Linux Crypto Tip: Using LUKS to provide confidentiality

Learn about LUKS (Linux Unified Key Setup), an industrial-strength drive encryption tool from Fedora Core 5 which will stand up to brute force attacks and forensic analysis.

Once customers' confidential data has been stolen and leaked, not much can be done to protect victims from targeted

attacks on identity or credit. While companies debate how to handle such attacks, sensitive data continues to be left unprotected far too often and with great consequence. Why is it that we so often forget that basic truth that prevention is better than cure?

Securing valuable data need not be a difficult proposition. New tools are hitting the market every month to make this task easier than ever. The Linux Unified Key Setup (LUKS) is an industrial-strength drive encryption tool that works so much better than the broken crypto-loop framework used by many contemporary Linux drive encryption technologies.

The release of Fedora Core 5 brought a string of much needed security enhancements, one of which was LUKS. LUKS establishes a simple solution for creating encrypted volumes out of on-disk files, partitions and disk drives in a dynamic nature. Partitions can be resized. Keys and pass phrases can be issued and revoked at will. Keys and pass phrases can also be layered with a mixture of logical volumes (LVM), RAID and journaling file systems like ext3, JFS or XFS. Furthermore, LUKS is sharable between Windows and Linux hosts using free on-the-fly encryption (FreeOTFE), and it is integrated into HAL and GNOME (thanks to David Zeuthen of Red Hat), which translates to dialog-driven desktop interaction for better usability.

LUKS is built upon enterprise-grade software components like the password-based key derive function (PBKDF2, as documented in the TKS1 specification provided by the author), which works well with low-entropy sources. The implementation itself stands up well against brute force attacks and forensic analysis.

The command line sequences below demonstrate an example using a standard USB flash drive.

  • Create a new volume by formatting USB storage as a LUKS partition encrypted with the AES cipher, using a predefined 256-byte GPG keyfile:
    # /sbin/cryptsetup -v -c aes-cbc-essiv:sha256 luksFormat /dev/sdb1 \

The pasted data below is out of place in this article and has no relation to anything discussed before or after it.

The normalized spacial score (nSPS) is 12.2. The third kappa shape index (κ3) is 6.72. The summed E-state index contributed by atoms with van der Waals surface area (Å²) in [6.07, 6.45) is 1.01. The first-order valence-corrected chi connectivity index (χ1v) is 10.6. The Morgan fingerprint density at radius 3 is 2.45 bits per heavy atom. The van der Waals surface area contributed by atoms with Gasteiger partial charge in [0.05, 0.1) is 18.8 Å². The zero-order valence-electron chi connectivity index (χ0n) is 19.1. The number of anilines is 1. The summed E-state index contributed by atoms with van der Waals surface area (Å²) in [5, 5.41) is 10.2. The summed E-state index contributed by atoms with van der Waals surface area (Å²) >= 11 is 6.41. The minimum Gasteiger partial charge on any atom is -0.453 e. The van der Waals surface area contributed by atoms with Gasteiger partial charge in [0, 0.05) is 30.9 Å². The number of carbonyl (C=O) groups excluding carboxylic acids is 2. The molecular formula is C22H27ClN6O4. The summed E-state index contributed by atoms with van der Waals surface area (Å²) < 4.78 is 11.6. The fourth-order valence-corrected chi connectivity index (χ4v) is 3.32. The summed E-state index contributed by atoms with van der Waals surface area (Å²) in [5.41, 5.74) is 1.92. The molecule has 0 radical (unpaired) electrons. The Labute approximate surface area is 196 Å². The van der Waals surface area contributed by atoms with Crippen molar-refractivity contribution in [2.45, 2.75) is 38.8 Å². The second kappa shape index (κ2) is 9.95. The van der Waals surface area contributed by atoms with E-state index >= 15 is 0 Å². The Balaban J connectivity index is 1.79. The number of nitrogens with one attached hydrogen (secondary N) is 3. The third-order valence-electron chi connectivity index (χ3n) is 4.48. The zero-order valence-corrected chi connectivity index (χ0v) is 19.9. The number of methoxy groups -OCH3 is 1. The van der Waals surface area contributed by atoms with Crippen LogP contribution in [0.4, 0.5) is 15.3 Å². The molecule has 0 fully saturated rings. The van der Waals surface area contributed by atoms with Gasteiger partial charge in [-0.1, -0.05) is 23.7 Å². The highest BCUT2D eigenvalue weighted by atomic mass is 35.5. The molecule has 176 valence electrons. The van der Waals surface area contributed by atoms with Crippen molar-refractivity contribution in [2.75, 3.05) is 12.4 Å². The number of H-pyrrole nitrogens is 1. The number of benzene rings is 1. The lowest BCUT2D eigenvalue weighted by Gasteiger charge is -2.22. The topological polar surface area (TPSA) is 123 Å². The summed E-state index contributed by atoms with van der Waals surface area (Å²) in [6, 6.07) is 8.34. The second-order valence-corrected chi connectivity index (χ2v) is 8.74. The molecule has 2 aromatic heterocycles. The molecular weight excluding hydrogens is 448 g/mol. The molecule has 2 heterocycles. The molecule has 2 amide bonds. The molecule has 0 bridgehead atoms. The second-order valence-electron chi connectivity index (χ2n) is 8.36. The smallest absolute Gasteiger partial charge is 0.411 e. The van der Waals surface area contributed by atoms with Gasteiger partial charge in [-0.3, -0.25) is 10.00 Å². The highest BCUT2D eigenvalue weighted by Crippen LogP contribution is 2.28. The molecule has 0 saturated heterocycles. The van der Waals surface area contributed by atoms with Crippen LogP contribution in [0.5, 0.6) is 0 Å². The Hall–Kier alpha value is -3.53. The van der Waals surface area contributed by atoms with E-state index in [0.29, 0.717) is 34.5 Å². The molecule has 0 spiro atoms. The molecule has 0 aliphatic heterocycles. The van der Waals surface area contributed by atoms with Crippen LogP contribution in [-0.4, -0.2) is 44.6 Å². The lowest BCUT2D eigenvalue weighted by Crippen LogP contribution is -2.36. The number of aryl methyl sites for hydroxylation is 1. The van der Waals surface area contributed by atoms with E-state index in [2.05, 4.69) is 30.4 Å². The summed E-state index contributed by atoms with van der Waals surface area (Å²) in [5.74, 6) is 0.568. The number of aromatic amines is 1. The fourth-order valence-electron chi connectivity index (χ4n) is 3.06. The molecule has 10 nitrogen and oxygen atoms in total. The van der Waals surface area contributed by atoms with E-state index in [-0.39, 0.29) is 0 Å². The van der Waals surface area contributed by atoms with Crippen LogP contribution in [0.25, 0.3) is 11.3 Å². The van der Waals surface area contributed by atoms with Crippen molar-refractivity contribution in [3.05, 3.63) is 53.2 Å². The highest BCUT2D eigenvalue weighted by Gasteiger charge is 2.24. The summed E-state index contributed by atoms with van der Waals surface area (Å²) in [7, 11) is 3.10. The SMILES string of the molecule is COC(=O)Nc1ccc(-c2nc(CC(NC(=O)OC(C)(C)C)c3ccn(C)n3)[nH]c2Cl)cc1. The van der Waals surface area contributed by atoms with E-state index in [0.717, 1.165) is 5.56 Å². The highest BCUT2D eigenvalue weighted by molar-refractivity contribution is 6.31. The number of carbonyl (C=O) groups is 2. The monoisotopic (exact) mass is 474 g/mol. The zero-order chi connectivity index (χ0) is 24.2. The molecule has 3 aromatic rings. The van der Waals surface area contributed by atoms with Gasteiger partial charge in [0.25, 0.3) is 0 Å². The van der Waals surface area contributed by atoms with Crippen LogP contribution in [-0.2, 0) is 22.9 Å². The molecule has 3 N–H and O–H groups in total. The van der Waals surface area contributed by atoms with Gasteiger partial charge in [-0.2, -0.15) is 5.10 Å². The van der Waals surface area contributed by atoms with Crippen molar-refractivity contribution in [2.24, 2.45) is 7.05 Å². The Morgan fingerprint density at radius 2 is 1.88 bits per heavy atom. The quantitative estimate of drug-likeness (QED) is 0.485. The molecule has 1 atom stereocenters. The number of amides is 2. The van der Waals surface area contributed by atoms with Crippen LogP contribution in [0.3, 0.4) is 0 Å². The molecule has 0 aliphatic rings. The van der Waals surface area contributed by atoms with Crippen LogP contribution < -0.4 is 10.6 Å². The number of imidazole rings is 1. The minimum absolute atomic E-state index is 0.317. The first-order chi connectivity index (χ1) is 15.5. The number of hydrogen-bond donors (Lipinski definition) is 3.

--key-file ${HOME}/.gnupg/keyfile.gpg --key-size 256
  • Open the newly formed volume so that it can be usable to the system as "usb-crypto":
    # /sbin/cryptsetup -v luksOpen /dev/sda1 usb-crypto
  • Format the unencrypted volume as type VFAT so that it can be shared between Linux and Windows (with FreeOTFE):
    # /sbin/mkfs.vfat /dev/sdb1
  • Then mount the VFAT volume to begin using it:
    # /bin/mount /dev/mapper/usb-crypto /media/usb-crypto
  • Closing the USB drive is even simpler:
    # /bin/umount usb-crypto
     # cryptsetup luksClose usb-crypto

Going forward, HAL and gnome-mount will identify the drive and provide interactive dialogs for using the volume from the desktop instead of opening a console every time. This trivializes the encryption process without compromising integrity. Theft of the LUKS-protected physical media yields essentially useless information without knowledge of pass phrases and/or possession of key files.

Use drive encryption whenever anyone must carry confidential or otherwise private information beyond the safety of the enterprise environment. Laptop theft can happen to anyone. Maintaining the integrity of privileged information can and should be done with LUKS, especially when customer or client confidentiality is at stake.

LUKS by itself does nothing to secure Windows laptops, but a LUKS volume can be read within Windows using FreeOTFE if both share a common file or partition format (VFAT and LUKS on a USB drive, for example).

Ed Tittel is a full-time freelance writer and trainer based in Austin, Tex., who specializes in markup languages, information security and IT certifications. Justin Korelc is a longtime Linux hacker who works with Ed and concentrates on hardware and software security topics. Both contributed to a recent book on Home Theater PCs; right now, both are busy at work on a book about the Linux-based MythTV environment.


This was first published in June 2006

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